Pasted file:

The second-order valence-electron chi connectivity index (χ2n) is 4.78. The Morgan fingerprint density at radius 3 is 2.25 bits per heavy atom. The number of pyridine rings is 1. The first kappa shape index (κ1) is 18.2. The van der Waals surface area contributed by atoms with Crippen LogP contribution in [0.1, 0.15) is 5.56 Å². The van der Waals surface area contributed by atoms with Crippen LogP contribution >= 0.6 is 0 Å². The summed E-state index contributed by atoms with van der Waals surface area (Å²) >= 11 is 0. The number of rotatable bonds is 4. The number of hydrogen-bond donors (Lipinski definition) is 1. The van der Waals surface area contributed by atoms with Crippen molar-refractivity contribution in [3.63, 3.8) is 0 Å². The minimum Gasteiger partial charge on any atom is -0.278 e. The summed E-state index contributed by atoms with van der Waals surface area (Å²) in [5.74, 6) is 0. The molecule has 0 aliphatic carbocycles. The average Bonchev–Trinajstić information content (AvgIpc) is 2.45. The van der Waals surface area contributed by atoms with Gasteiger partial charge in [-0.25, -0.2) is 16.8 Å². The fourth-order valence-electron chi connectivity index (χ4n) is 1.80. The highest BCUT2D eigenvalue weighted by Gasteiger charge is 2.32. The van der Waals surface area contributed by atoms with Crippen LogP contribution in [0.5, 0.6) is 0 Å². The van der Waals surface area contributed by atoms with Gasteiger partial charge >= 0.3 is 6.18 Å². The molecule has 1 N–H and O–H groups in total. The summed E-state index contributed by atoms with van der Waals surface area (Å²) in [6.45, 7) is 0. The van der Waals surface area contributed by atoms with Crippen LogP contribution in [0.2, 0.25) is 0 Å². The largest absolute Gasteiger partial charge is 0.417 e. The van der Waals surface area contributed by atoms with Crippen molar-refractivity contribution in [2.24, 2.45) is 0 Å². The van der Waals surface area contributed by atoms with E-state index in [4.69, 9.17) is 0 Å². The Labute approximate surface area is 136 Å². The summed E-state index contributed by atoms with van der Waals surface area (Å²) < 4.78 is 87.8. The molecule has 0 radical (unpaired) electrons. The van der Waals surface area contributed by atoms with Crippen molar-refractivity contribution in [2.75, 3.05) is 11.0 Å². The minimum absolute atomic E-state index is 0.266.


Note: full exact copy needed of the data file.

The second-order valence-electron chi connectivity index (χ2n) is 4.78. The Morgan fingerprint density at radius 3 is 2.25 bits per heavy atom. The number of pyridine rings is 1. The first kappa shape index (κ1) is 18.2. The van der Waals surface area contributed by atoms with Crippen LogP contribution in [0.1, 0.15) is 5.56 Å². The van der Waals surface area contributed by atoms with Crippen LogP contribution >= 0.6 is 0 Å². The summed E-state index contributed by atoms with van der Waals surface area (Å²) >= 11 is 0. The number of rotatable bonds is 4. The number of hydrogen-bond donors (Lipinski definition) is 1. The van der Waals surface area contributed by atoms with Crippen molar-refractivity contribution in [3.63, 3.8) is 0 Å². The minimum Gasteiger partial charge on any atom is -0.278 e. The summed E-state index contributed by atoms with van der Waals surface area (Å²) in [5.74, 6) is 0. The molecule has 0 aliphatic carbocycles. The average Bonchev–Trinajstić information content (AvgIpc) is 2.45. The van der Waals surface area contributed by atoms with Gasteiger partial charge in [-0.25, -0.2) is 16.8 Å². The fourth-order valence-electron chi connectivity index (χ4n) is 1.80. The highest BCUT2D eigenvalue weighted by Gasteiger charge is 2.32. The van der Waals surface area contributed by atoms with Crippen LogP contribution in [0.5, 0.6) is 0 Å². The van der Waals surface area contributed by atoms with Gasteiger partial charge >= 0.3 is 6.18 Å². The molecule has 1 N–H and O–H groups in total. The summed E-state index contributed by atoms with van der Waals surface area (Å²) in [6.45, 7) is 0. The van der Waals surface area contributed by atoms with Crippen LogP contribution in [0.2, 0.25) is 0 Å². The largest absolute Gasteiger partial charge is 0.417 e. The van der Waals surface area contributed by atoms with Crippen molar-refractivity contribution in [2.24, 2.45) is 0 Å². The van der Waals surface area contributed by atoms with E-state index in [4.69, 9.17) is 0 Å². The Labute approximate surface area is 136 Å². The summed E-state index contributed by atoms with van der Waals surface area (Å²) < 4.78 is 87.8. The molecule has 0 radical (unpaired) electrons. The van der Waals surface area contributed by atoms with Crippen molar-refractivity contribution in [2.75, 3.05) is 11.0 Å². The minimum absolute atomic E-state index is 0.266.